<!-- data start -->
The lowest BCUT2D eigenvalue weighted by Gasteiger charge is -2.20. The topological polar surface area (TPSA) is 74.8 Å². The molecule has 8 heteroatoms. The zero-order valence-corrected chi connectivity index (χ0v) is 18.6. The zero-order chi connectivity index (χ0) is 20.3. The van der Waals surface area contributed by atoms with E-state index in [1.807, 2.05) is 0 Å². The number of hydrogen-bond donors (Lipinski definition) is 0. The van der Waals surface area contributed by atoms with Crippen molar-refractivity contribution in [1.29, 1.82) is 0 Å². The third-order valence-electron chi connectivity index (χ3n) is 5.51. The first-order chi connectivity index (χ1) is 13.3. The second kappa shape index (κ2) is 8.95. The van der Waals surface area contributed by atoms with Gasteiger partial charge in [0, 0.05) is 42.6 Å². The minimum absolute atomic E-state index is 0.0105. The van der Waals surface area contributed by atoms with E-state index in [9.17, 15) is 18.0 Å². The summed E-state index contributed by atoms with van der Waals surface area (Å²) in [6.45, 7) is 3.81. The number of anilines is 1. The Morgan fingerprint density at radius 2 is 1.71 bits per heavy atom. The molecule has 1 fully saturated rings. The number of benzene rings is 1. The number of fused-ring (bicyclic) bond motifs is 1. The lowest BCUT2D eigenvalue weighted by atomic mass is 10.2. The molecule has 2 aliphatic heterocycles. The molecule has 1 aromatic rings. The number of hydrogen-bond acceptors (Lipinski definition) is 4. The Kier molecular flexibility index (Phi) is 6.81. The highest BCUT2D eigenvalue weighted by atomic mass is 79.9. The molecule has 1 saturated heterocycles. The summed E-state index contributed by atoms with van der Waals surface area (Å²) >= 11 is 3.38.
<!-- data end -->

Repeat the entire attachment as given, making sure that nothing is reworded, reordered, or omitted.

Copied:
The lowest BCUT2D eigenvalue weighted by Gasteiger charge is -2.20. The topological polar surface area (TPSA) is 74.8 Å². The molecule has 8 heteroatoms. The zero-order valence-corrected chi connectivity index (χ0v) is 18.6. The zero-order chi connectivity index (χ0) is 20.3. The van der Waals surface area contributed by atoms with E-state index in [1.807, 2.05) is 0 Å². The number of hydrogen-bond donors (Lipinski definition) is 0. The van der Waals surface area contributed by atoms with Crippen molar-refractivity contribution in [1.29, 1.82) is 0 Å². The third-order valence-electron chi connectivity index (χ3n) is 5.51. The first-order chi connectivity index (χ1) is 13.3. The second kappa shape index (κ2) is 8.95. The van der Waals surface area contributed by atoms with Gasteiger partial charge in [0, 0.05) is 42.6 Å². The minimum absolute atomic E-state index is 0.0105. The van der Waals surface area contributed by atoms with E-state index in [9.17, 15) is 18.0 Å². The summed E-state index contributed by atoms with van der Waals surface area (Å²) in [6.45, 7) is 3.81. The number of anilines is 1. The Morgan fingerprint density at radius 2 is 1.71 bits per heavy atom. The molecule has 1 fully saturated rings. The number of benzene rings is 1. The number of fused-ring (bicyclic) bond motifs is 1. The lowest BCUT2D eigenvalue weighted by atomic mass is 10.2. The molecule has 2 aliphatic heterocycles. The molecule has 1 aromatic rings. The number of hydrogen-bond acceptors (Lipinski definition) is 4. The Kier molecular flexibility index (Phi) is 6.81. The highest BCUT2D eigenvalue weighted by atomic mass is 79.9. The molecule has 1 saturated heterocycles. The summed E-state index contributed by atoms with van der Waals surface area (Å²) >= 11 is 3.38.